To add insult to injury (literally), as David continued his retreat a man named Shimei walked beside him assaulting him verbally and physically, from Bahurim all the way to the Jordan River. That’s about 15 miles! 2 Samuel 16:5-14 details Shimei’s special ministry to King David – a ministry of defamation, slander, and physical battering. Thank God for Shimei’s, right? Those people in your flock, pastor, who have the uncanny ability to kick you when you’re down. Like blood-sucking leaches, they wait to make their move until you are weary and drained; they capitalize on your disheartened exhaustion to latch on and suck from you the last bit of life you have left.

You know the ones I’m talking about. You spent all day Thursday in crisis marital counseling sessions then committee meetings. You got a call Friday afternoon just before you finished nursing home visits to inform you that one of your young families had been in a car accident – off to the hospital you went. Saturday morning one of your deacons knocked on your door at home because “we need to talk” – a two hour conversation that revealed the urgent need for three hours worth of follow-up. Sunday morning immediately before the worship service began, one of the children’s workers stopped you in the hallway to complain about supplies going missing from her closet. Absolutely drained, you preached your sermon from the end of 2 Corinthians Chapter 4 with lackluster. And the first person to catch you after the service (he may wait until Monday Morning, if you’re lucky) is Mr. Smith who takes the liberty of criticizing your sermon, attacking your devotion to the pastorate, and questioning your ability to lead the church. God bless you, Shimei.

At this point, King David just wants to give up. Can I tell you a secret? There were a few times in the pastorate where I honestly felt that way, too. But here’s what’s great about resting in the call of God alone: in Chapter 15, David was sabotaged by a smooth talker… in Chapter 16 David was defamed by a slanderous accuser… but in Chapter 17 David was delivered by the Lord’s decree (v.14). As it turned out, David’s enemies had been plotting against him in the dark corners, then defaming him on the high hills. But the whole time, God was for David because it was he who was anointed. It was he who was called. The war that David’s enemies incited brought about their own destruction. In the end, because David rested in the call, God subverted the subverters. He slayed the slanderers. He demolished the defamers.

Pastor, I have no doubt that you know how David felt. You live in the pastor’s (shepherd’s) world, too. You will spend entire seasons of your pastorate dealing with the surreptitious scheming of smooth talkers and/or enduring the malicious verbal barrage of flagrant fools. But if you’ll remember that God has called you first to himself – and if you’ll trust in his faithfulness to you in every circumstance – you will see God take you from defamation to deliverance in a way that brings him great glory and always works out for your good.

David was sabotaged. David was slandered. David was defamed and demoralized. But in the end, all that matted was that David was anointed by God. This is the beauty of life in the pastor’s world. Difficulty, dejection, and despair will, at some point, find you. But remember while your face is buried in the tear-stained polyester of your office rug that in the end, pastor, as long as you are faithful, all that matters is that you have been called by God.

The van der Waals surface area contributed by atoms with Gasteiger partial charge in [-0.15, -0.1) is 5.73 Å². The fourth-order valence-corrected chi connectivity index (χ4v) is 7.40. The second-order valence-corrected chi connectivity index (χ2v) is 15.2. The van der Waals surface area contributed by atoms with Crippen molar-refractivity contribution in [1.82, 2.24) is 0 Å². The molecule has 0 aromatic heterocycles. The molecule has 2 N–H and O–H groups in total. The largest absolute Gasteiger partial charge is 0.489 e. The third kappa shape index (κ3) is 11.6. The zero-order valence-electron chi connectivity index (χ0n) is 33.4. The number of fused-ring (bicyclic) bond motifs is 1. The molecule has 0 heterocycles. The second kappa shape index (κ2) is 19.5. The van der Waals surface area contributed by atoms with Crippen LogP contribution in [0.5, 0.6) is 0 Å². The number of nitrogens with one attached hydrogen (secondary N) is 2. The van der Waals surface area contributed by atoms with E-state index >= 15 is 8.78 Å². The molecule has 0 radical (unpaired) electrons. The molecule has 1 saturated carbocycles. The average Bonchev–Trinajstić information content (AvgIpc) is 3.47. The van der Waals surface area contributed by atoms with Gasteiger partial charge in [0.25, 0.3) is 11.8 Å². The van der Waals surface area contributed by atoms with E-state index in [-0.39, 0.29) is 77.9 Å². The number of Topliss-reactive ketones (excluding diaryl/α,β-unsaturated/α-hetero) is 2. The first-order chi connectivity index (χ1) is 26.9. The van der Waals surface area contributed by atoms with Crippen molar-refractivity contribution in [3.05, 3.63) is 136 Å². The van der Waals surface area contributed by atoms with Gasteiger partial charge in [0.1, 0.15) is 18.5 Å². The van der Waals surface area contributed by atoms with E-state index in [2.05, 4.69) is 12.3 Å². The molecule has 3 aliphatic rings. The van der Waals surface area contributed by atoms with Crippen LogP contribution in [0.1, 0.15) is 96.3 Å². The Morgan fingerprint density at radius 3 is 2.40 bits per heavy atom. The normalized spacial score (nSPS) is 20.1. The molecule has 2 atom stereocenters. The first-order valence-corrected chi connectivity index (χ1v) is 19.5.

Grace and Peace,

The SBC/SBTC Movement

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Having the privilege of visiting with many Southern Baptist pastors and churches has given me a renewed encouragement and sense of kingdom-expectation within our denomination. For too long Southern Baptist churches have carried the stigma of being “stuck in their ways” with regard to church life. But there is a fresh wind within the SBC, stirring pastors and churches who still hold to biblical inherency and solid Baptist doctrine, but are experiencing a new season in the movement of gospel initiative. As it turns out God is still on His throne, the gospel of Jesus Christ is still the only path to salvation, and the Bible, in its 66 Books, is still inerrant and infallible. The Southern Baptist Convention is a denomination who understands that the church can hold firmly to these things while widely varying its methods of church life together.

The Southern Baptist denomination is replete with healthy diversity: diversity in ethnicity, church polity, outreach methodology, discipleship methodology, worship style, and the list goes on. There is no single ‘face’ of our denomination; the faces of Southern Baptist life are as varied as the geographic and generational landscapes we navigate. Part of this fresh, new wind is an understanding that there is such beauty in diversity: it carries with it a “Look Like Heaven (SBTC)” kind of approach to church life together. But not just in ethnic diversity – in worship style, too! Any given Sunday, you can walk into a Southern Baptist church somewhere that emphasizes old hymns, contemporary songs, hip-hop and rap Christian worship, yee-haw backbeat TX singin’, or soulful gospel music. And the methods of discipleship are as varied as the methods of worship style. Some SBC churches employ a traditional Sunday School model, some Home Groups, some Cell Groups, some one-on-one mentorship programs, and more. Every SBC/SBTC church decides for herself what methods and styles help her to be most successful in Great Commission advance.